8.0 P.M.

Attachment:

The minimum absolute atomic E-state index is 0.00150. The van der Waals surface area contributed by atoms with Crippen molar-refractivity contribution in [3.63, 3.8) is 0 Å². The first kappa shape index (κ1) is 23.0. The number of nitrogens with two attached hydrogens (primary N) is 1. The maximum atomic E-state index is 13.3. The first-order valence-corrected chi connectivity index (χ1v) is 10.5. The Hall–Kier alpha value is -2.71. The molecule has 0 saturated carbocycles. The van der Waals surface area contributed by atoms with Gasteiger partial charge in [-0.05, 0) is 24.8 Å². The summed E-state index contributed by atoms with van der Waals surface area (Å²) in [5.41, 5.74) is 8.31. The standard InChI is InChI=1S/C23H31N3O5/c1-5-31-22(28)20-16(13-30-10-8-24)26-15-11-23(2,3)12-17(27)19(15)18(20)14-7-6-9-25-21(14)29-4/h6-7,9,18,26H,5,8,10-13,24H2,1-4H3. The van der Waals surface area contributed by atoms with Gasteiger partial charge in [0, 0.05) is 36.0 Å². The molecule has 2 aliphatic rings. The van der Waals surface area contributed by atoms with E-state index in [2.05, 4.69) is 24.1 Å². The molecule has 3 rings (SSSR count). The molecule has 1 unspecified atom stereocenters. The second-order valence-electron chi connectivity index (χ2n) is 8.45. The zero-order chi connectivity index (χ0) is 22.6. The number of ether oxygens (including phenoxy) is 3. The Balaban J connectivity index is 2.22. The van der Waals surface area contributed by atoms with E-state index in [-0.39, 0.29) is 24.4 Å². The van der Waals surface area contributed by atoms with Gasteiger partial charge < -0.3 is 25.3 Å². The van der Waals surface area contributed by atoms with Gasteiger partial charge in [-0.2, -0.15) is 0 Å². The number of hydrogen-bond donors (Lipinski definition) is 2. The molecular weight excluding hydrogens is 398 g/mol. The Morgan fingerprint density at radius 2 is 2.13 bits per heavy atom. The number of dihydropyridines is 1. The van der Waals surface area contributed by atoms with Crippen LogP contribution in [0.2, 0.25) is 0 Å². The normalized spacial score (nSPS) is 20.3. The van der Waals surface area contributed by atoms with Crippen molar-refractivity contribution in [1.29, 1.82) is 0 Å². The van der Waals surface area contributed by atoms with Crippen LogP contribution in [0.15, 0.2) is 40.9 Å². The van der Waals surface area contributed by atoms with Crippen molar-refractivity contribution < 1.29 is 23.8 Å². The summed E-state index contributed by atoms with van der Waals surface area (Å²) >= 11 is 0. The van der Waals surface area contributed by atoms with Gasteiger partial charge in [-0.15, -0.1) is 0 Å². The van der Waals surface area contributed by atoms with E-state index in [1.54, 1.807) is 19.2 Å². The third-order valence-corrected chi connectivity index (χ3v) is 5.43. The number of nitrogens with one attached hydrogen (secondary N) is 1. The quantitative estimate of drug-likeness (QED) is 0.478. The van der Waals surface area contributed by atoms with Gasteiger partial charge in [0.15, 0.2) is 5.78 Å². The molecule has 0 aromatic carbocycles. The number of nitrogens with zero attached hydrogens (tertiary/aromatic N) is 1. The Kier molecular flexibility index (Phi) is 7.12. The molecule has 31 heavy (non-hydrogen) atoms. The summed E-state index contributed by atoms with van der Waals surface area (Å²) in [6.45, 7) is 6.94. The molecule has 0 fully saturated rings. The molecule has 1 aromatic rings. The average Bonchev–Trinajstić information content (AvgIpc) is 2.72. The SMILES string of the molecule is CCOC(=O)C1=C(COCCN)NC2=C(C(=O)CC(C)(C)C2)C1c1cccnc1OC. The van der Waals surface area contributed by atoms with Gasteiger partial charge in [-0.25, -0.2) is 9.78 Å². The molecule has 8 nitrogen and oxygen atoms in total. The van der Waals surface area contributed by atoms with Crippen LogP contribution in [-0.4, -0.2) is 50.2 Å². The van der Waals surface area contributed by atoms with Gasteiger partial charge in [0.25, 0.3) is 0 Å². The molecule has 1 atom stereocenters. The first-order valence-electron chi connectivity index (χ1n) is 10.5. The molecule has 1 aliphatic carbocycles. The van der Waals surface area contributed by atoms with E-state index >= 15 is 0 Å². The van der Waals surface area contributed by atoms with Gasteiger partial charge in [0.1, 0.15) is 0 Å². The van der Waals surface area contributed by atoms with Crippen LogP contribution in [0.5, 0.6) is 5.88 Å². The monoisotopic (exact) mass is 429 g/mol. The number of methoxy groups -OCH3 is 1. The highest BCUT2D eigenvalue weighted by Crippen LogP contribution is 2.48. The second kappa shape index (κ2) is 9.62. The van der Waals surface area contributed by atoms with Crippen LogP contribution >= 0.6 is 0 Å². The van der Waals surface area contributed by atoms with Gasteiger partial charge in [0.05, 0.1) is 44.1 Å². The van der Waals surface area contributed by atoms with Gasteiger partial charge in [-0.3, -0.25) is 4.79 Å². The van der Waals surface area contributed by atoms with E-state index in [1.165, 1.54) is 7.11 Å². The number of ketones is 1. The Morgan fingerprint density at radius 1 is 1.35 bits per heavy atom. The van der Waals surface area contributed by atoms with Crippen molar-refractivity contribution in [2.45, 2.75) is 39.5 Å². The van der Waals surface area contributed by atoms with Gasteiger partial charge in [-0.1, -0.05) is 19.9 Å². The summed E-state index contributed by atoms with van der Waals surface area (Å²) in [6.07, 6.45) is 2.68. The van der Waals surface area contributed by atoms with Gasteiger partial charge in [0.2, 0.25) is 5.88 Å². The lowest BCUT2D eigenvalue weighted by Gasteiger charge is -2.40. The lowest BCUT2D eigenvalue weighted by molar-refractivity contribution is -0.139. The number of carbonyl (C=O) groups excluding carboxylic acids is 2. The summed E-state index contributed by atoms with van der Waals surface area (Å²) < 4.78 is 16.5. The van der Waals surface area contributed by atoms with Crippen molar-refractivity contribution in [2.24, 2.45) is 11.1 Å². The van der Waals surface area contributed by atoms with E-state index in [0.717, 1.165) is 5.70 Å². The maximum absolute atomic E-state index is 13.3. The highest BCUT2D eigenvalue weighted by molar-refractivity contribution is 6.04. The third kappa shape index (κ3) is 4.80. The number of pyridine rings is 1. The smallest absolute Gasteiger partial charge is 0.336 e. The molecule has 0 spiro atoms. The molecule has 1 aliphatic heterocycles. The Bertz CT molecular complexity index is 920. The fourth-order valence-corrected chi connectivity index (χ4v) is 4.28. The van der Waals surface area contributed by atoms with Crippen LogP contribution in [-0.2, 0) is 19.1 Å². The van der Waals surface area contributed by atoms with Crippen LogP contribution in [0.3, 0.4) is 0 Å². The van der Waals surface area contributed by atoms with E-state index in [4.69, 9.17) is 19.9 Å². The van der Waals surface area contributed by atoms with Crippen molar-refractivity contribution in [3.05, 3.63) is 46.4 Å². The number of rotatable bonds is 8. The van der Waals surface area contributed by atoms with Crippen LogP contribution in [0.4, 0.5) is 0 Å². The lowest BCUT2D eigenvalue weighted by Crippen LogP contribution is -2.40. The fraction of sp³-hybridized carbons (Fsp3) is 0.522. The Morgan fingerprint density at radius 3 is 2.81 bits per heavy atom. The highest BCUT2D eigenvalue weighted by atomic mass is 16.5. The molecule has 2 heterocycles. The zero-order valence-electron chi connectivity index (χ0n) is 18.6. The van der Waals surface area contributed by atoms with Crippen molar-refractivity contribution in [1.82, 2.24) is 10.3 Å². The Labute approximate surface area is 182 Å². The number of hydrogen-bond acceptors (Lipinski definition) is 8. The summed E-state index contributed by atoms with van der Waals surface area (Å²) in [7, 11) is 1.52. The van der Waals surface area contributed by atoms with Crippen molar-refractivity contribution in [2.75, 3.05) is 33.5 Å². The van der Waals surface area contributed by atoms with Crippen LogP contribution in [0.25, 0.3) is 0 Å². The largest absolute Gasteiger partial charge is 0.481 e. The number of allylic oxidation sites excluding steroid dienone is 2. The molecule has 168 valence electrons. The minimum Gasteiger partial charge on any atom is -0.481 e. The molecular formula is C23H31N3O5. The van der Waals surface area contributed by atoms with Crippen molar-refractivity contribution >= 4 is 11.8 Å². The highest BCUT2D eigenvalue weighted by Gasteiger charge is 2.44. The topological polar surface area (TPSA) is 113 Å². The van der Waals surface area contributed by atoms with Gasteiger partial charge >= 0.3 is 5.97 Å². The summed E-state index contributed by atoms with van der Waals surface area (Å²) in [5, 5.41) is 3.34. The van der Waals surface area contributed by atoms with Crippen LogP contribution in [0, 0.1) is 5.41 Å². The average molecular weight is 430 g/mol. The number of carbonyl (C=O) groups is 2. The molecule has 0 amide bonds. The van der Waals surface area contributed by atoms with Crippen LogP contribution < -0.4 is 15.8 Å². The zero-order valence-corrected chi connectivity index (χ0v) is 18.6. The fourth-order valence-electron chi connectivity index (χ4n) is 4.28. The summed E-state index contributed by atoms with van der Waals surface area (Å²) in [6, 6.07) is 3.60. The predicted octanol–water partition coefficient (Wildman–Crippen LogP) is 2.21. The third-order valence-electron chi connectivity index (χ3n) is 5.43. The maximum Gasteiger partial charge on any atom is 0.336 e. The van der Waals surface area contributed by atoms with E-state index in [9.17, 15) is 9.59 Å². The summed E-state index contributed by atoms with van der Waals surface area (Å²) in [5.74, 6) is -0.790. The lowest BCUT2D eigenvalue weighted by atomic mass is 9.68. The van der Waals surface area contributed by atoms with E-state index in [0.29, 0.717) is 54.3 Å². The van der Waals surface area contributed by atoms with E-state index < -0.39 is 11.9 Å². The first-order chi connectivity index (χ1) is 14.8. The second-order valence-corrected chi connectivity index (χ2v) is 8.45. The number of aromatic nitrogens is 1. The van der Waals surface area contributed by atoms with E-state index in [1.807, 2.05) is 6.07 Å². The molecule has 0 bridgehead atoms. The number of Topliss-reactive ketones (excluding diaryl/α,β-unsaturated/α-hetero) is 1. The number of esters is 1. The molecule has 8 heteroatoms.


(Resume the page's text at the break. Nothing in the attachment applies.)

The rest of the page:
Another point is that the extension of the limit would have some tendency to keep down rents. There is no doubt that there is a tendency in the case of urban houses for rents to rise in the present congestion of building. The way that small urban house property rents are rising in many large towns is very remarkable. I think it would be in the interest of the tenants of the houses to raise the limit of allowance to £15. The owner in that case would hesitate to raise the rent above the £15 limit, because that would immediately deprive him of his allowance for expenditure upon maintenance and repairs. The Chancellor of the Exchequer said that he thought there might be some way of drawing a distinction between urban and rural houses. I do not believe it is possible, and I do not think it is desirable, for this reason: What I look forward to, and what I hope will be the tendency of building, as communications constantly and steadily improve, is that because a man works in the town there is no longer any necessity for him to live in the town. I believe in as much light and air as possible, and, where it is possible, for every working man to have a little bit of ground available on which he may have a garden, which is one of the most desirable things. I cannot see because a man works in a town why he should not be able to get a house at a small and reasonable rent, not only with brick walls, but also a little plot on which he could grow something for himself and his family. That being so, I am sure that both owners of land and this House ought to do everything possible to encourage that tendency. If that comes about, it must tend constantly to obscure the dividing line between urban and rural districts. Any kind of legislation which attempts to draw a hard and fast line between what is urban and what is rural will be mischievous from that point of view. We want both to enable the town worker to get out into the country where he can get a garden and also to encourage rural industries, so that people in purely rural districts may not be wholly confined to one form of getting a living.